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Logan 2018 Oscar Nomination – Logan Just Had a Monumental Moment For Superhero Movies
The Oscar for Best Adapted Screenplay has gone to Gone With the Wind, To Kill a Mockingbird, The Godfather (parts I and II), No Country For Old Men, and, last year, Moonlight. Now, for the first time, it could go to a superhero movie. This morning, Logan became the first film of the genre to be nominated for Best Adapted Screenplay at the Academy Awards. Even in the adjacent Best Original Screenplay category, the closest thing to a superhero film that’s been nominated is Pixar’s The Incredibles—which doesn’t even exactly count, as it wasn’t based on a pre-existing comic book property.
This marks another groundbreaking moment for the superhero genre, where in recent years it has been elevated from popcorn summer blockbuster to award-caliber films. Logan, for its part, played out more like a simmering arthouse film, an apocalyptic thriller and the final chapter for Hugh Jackman’s Wolverine. It detailed the tragic conclusion for the hero as he escorted a young mutant to safety across the southern United States. Co-writers James Mangold (also the film’s director), Michael Green, and Scott Frank crafted human, complex characters rarely seen within a genre, with sharp dialogue and truly emotional moments. This wasn’t simply an action film; it was a drama, a tragedy, a touching story above all else, all inspired by Mark Millar and Steve McNiven’s graphic novel Old Man Logan.
Certainly this isn’t the first Oscar-nominated superhero film (and Heath Ledger won for his role of the Joker in The Dark Knight). This is, however, the first superhero film to be nominated for its writing—something that’s never a focus on a genre that’s considered more for its technical mastery (sound and visual effects) than its stories.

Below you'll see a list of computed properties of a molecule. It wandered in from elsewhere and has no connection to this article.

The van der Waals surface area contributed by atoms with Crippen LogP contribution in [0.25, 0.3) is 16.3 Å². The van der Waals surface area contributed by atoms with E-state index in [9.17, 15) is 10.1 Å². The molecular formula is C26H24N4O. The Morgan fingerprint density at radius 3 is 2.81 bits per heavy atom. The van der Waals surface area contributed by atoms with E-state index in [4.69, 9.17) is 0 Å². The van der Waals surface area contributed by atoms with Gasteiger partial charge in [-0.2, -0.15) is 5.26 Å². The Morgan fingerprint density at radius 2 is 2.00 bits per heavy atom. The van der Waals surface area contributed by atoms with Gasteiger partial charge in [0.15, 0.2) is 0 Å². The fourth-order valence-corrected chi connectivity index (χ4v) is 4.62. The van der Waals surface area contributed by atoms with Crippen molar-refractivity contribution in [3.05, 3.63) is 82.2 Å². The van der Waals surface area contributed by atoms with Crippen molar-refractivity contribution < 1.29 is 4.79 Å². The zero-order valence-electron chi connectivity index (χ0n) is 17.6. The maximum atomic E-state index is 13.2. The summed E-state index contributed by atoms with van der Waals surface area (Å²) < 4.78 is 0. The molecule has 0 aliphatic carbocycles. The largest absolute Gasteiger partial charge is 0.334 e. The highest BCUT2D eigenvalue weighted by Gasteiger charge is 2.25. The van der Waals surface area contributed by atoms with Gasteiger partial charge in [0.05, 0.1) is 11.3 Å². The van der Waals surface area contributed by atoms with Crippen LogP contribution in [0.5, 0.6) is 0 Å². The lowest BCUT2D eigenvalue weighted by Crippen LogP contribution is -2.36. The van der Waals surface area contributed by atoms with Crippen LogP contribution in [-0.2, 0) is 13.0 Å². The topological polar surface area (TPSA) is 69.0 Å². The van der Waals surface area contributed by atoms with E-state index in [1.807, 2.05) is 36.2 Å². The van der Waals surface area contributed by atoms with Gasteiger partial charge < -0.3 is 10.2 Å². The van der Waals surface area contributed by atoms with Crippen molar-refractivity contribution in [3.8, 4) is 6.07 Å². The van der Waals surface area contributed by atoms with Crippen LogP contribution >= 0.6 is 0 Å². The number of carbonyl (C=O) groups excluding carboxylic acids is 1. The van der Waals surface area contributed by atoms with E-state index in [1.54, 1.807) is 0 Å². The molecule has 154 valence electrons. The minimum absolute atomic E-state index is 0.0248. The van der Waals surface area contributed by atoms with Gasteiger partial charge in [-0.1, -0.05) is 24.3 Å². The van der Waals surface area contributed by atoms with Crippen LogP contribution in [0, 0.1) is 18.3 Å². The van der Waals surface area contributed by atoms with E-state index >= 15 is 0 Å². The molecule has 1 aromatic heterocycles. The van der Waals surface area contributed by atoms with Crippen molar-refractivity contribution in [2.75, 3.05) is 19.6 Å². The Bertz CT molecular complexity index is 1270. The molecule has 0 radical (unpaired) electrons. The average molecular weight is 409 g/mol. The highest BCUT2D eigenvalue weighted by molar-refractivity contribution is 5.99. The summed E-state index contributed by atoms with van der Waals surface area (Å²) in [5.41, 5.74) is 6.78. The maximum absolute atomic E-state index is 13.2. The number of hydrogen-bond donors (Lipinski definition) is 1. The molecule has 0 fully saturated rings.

As I noted when Logan came out early last year, this film marked a new era in the genre—on in which audiences aren’t afraid of complex heroes. It was a box-office success upon its release, even with a generally avoided R-rating. It also proved that studios were willing to take risks with the genre. In this case, it was a creatively ambitious superhero film that could have alienated audiences. Thankfully, the risk paid off, and even the Oscars are taking note.
This nomination—even though it won’t likely be a win up against Call Me By Your Name—is a huge step for superhero films. What this means going forward is that studios may begin to put real effort into these stories. While the action sequences might be important, the plot and dialogue can shine as well. It means that studios will hopefully continue to take risks with these stories—and that the creative liberty superheroes have enjoyed for decades might finally translate to the big screen. Most importantly, studios will hopefully think twice before releasing a dull, formulaic story that’s all CGI flash and no substance (ahem: Justice League, Batman v Superman, etc., etc.) And maybe that will be Wolverine’s truly final heroic moment.